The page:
We spend a lot of time talking about how you can improve your WordPress website’s design and functionality in order to get your visitors to feel a certain way about it. In other words, you want them to want to convert.
You’ve given them a quick-loading site, beautiful high-resolution imagery, and an engaging story to follow… and yet you still discover some of these potential leads abandoning your site before making a purchase, subscribing to your blog, or contacting you for more information on your services. Why?
Sometimes it isn’t about what you didn’t do right. Sometimes your visitors just aren’t ready to convert. I’m sure as a consumer you’ve felt that way before. Let’s say you needed to purchase WordPress support services . You visited a number of websites to get more information on what’s available, but you left without taking action. You just weren’t ready to act yet.
Now let’s say one of those websites had shown real promise. They offered you everything you believed you needed in a support provider and the monthly cost seemed reasonable enough. What would you do if you received a pop-up message right before leaving that offered a special discount rate only available if you purchased their services today? You’d probably stop to consider it, right?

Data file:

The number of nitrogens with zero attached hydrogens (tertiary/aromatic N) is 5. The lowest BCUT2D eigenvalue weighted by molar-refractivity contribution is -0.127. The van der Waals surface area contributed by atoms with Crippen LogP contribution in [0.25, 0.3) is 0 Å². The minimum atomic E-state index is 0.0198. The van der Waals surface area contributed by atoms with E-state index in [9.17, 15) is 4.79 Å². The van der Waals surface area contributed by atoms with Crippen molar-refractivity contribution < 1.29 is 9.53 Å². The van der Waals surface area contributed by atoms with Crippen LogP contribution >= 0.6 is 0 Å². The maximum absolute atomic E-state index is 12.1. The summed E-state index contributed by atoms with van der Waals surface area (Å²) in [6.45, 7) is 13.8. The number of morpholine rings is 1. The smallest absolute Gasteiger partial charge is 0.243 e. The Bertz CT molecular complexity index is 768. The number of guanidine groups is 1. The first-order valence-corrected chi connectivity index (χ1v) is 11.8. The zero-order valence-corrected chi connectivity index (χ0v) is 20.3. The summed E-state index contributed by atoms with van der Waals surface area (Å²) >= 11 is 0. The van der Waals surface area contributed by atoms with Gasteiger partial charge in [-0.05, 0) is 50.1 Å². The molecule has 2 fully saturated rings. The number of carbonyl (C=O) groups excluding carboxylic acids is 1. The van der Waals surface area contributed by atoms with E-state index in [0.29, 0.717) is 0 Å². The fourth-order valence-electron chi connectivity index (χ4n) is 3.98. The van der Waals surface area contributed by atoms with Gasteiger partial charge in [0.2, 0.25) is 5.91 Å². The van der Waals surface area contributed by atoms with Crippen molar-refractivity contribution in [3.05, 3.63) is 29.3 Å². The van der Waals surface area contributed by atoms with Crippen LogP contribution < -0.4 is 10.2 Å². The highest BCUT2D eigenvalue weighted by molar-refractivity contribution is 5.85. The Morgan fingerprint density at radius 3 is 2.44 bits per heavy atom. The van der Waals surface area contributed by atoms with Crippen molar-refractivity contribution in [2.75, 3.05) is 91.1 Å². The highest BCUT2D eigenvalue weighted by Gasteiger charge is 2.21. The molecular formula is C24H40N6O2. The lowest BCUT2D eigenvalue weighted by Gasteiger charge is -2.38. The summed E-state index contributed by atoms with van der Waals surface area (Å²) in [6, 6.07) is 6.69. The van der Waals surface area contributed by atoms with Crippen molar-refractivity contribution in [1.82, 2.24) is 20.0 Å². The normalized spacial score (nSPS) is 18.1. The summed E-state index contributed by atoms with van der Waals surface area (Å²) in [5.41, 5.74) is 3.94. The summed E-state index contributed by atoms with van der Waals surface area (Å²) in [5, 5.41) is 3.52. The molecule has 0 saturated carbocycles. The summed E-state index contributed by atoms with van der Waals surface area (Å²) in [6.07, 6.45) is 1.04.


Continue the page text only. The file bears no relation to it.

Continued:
Lost conversions aren’t always a sign that there’s something amiss with your website. Regardless of the reason why visitors aren’t converting, it’s important to cover all your bases. Today we’re going to focus on those last-minute tricks you can use for preventing conversion loss.
The Art of Preventing Lost Conversions
If you had to guess what sort of conversion rate a website like Amazon has, what would you guess?